From diet changes to proper positioning, I’ve tried it all.

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I don’t know about you, but I’m a big fan of pooping. It’s one of the first things I think about when I wake up in the morning, and I won’t lie: I enjoy it.

Being regular makes me feel healthy, happy, and, you know, lighter.

Letting go of the waste from the previous day sets me up to feel fresh and ready to go. When I don’t feel the urge first thing when I wake up, I notice I’m a little bit grumpy and uncomfortable.

That said, I’ve spent a lot of time experimenting with hacking my digestion to keep me on schedule.

From diet changes to proper positioning, I’ve tried it all. Below is what works for me to keep my bowels happy and my step a little lighter.

Hot water

One of the simplest ways to flush out the digestive tract is to drink hot water first thing on waking. Cold water doesn’t hurt, but it won’t get things going quite as fast.

When I step out of bed, I switch on the kettle and fill a large thermos before I do anything else.

In a perfect world, my shower is step number two after my number two. Of course, we all have those days where we’re backed up.

In that case, I just keep sipping until the magic happens.

Fresh ginger

If you’re drinking lots of hot water but not feeling any rumblings, try adding some fresh ginger. Ginger is anti-inflammatory and may help the stomach contract.

You can finely chop, grate, or use a food processor and keep a batch of ginger in the fridge just for this purpose. It doesn’t hurt to throw a bit into sauces or curries, either.

When you get up to make your hot water, try using a saucepan instead of the kettle. Let it simmer for a minimum of 10 minutes before you drink.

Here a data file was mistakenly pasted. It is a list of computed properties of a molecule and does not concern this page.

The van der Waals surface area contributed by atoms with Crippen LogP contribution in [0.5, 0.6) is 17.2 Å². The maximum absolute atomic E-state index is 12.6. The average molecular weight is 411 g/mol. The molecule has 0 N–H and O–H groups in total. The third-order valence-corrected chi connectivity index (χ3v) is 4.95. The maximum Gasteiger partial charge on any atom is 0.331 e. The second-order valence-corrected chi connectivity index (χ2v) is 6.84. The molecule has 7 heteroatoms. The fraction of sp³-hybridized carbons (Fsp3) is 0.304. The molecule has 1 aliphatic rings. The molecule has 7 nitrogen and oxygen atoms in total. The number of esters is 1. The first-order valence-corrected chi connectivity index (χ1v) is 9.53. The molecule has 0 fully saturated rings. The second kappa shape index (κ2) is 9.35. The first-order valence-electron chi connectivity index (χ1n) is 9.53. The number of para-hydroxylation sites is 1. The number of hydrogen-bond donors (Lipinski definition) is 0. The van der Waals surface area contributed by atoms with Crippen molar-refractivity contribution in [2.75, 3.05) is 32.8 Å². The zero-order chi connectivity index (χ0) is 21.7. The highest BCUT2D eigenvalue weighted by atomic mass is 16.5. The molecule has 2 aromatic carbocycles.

If you’re short on time, it can work to simply add some ginger to your hot water. In that case, it’s best to chew the ginger to get all the juices out.

Plus, chewing sends signals to your brain to get the digestive process flowing. In some cases, this can be enough to trigger elimination.

Squat it out

An often overlooked aspect of pooping is the fact that our body position matters. Why?

Our digestive system contains a series of sphincters, which are rings of muscle serving to guard or close various openings.

Take the pyloric sphincter, which acts as a gateway between the stomach and small intestine. It moves food into the small intestine and prevents it from reentering the stomach.

Further down is the anal sphincter, which expels waste from the body. Gravity helps this sphincter do its job. Squatting helps separate the sit bones, making space for the sphincter to fully expand and waste to move through.

Similarly, women are sometimes advised to squat during labor and delivery to open the pelvis and let baby pass through the birth canal more easily.

As someone who has given birth, I can attest to the fact that squatting brings a lot of relief when you have to push something large out of your body.

You can also try a Squatty Potty or one of the many variations. They’re essentially stools for your stool, if you will. They help you get into an optimum position to let it all go.

If I’m honest, I usually forego the stool altogether and get set up on the seat. Of course, when you’re not at home, this isn’t a great option.

Shop for toilet footstools online.

Try an evening fast

Another simple way to keep your digestion running smoothly is to avoid eating late into the evening.

Most foods take several hours to digest, with some taking up to 2 days. During sleep, the digestion process slows down. This means that undigested food spends more time in the digestive tract.

One 2018 study suggests that meal timing has a significant impact on: